The Son of God selflessly put on human flesh and displayed human characteristics just like we do today. Take in this reality as Grudem writes: “As a child, he “grew and become strong (Luke 2:40), and as he grew older, he “increased in wisdom and in stature and in favor with God and man” (Luke 2:52). He became “wearied” from journey (John 4:6); after a fast, “he was hungry (Matt. 4:2); and while on the cross, he said, “I thirst” (John 19:28). His body in every respect, just like ours.” Though He demonstrated the frailties of human flesh, He remained perfectly sinless; this obedience was required for Him to be the “perfect obedient representative” to take our place (Grudem).
The God-Man is only true within Christ Jesus Himself; this reality is not, and cannot, be true of anyone else who ever lived. So, “what is there that you can desire should be in a Savior, that is not in Christ” (Jonathan Edwards, The Excellency of Christ)? Jesus Christ is fully God, enabling Him to know all things, reign supreme over all things, and ordain all things for our good and His glory. Jesus Christ is also fully man, granting Him the ability to sympathize with our pain and weakness in frail humanity. Paul showcases in Philippians 2:6-8 who this God-man really is: “though he [Jesus] was in the form of God, [he] did not count equality with God a thing to be grasped, but emptied himself, by taking the form of a servant, being born in the likeness of men. And being found in human form, he humbled himself by becoming obedient to the point of death, even death on a cross.”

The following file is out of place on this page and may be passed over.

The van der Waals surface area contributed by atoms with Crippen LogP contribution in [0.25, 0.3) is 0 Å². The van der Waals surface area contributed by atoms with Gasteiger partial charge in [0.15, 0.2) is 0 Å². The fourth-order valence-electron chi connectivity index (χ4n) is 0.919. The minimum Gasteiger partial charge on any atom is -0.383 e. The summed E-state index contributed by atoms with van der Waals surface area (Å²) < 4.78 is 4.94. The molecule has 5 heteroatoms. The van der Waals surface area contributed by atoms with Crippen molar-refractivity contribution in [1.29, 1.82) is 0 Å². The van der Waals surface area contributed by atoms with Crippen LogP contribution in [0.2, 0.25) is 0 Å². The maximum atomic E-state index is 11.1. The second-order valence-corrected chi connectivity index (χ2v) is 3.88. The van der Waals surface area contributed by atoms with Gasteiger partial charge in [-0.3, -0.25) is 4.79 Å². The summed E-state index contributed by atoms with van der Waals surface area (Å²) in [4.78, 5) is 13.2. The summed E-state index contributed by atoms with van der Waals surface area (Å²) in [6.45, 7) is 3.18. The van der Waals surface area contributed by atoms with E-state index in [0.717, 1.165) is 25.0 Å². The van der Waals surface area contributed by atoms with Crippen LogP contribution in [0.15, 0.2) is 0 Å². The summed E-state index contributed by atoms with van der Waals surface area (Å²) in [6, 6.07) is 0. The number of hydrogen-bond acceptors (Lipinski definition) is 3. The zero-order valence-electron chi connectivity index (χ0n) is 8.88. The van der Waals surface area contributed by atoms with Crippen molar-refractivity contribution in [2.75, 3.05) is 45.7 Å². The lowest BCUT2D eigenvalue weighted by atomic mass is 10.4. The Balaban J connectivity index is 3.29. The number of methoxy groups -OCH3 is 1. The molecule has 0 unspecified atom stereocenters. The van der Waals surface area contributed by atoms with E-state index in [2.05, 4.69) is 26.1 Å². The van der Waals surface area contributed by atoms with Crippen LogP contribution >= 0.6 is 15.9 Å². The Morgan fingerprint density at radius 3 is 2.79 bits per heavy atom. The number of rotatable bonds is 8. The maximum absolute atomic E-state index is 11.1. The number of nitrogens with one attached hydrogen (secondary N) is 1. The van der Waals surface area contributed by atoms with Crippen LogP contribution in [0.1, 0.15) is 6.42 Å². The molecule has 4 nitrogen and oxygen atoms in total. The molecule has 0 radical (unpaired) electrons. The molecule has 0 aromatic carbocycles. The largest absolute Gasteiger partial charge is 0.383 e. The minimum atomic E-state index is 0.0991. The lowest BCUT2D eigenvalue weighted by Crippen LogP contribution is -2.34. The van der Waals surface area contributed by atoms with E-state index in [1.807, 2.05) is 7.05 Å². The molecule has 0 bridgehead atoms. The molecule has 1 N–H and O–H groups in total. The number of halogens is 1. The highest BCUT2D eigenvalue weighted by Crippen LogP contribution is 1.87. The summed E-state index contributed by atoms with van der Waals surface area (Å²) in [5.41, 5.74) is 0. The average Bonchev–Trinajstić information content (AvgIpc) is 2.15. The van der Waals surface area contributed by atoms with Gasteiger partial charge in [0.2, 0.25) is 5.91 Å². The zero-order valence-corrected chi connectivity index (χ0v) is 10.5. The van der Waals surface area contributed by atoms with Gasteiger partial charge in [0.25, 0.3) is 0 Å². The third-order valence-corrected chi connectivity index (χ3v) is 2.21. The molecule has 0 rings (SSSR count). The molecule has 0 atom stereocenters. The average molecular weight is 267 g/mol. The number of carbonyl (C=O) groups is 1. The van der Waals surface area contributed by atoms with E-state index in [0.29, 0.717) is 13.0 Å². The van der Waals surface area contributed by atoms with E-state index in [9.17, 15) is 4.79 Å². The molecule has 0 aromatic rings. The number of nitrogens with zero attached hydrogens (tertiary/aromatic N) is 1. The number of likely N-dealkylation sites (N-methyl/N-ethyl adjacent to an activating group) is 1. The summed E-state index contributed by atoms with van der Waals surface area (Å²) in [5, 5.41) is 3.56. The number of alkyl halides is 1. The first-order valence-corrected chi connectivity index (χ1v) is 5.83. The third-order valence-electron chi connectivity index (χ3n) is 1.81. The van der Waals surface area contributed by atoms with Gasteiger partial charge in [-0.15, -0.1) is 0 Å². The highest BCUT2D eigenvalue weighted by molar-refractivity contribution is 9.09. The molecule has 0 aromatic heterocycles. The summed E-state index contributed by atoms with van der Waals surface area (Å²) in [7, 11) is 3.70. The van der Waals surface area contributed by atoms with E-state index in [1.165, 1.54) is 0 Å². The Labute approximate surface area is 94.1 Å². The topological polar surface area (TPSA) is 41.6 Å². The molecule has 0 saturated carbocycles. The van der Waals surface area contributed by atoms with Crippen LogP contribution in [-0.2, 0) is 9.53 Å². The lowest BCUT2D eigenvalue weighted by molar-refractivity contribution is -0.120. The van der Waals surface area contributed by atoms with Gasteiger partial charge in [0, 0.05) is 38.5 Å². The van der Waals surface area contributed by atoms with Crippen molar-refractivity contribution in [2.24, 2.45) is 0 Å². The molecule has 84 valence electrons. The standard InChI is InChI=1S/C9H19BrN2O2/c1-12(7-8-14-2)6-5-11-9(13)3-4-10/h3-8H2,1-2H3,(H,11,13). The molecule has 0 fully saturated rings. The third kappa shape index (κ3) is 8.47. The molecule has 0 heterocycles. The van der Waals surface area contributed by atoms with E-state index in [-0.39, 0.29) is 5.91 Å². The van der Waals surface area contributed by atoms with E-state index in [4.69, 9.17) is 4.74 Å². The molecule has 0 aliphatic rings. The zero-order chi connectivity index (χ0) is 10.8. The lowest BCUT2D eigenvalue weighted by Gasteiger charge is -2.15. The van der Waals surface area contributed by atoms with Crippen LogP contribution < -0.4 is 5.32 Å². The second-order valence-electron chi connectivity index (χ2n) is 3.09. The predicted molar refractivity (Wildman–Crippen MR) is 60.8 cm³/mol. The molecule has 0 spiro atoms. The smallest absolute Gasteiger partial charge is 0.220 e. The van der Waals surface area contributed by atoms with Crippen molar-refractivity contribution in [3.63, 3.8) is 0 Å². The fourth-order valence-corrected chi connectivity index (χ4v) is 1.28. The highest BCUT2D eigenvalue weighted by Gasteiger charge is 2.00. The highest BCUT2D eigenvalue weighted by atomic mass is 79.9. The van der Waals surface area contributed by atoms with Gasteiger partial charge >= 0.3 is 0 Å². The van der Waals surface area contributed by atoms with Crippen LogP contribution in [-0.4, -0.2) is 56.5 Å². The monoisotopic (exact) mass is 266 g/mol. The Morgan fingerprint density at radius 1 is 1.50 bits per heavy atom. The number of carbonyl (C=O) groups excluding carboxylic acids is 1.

We have all we need in Christ. We must look no further than the cross to see the great glory of God through his Son. Let us think on this: “If Jesus weren’t fully human, his death in our place would be meaningless. If Jesus wasn’t fully God, he could not have borne the full penalty for sin. . . And if he didn’t bear the full penalty of sin for the world as a sinless man, there would be no valid payment for anyone’s sins, and nobody could be saved” (Grudem). Praise God, dear sisters, that Christ was fully God and fully man; salvation is possible through faith in Him. And for those who have faith in Christ, we will one day see our Savior face-to-face as he says in Revelation 22:20, “Surely I am coming soon.”
*Christian Beliefs and Bible Doctrine by Wayne Grudem were used as resources for this article.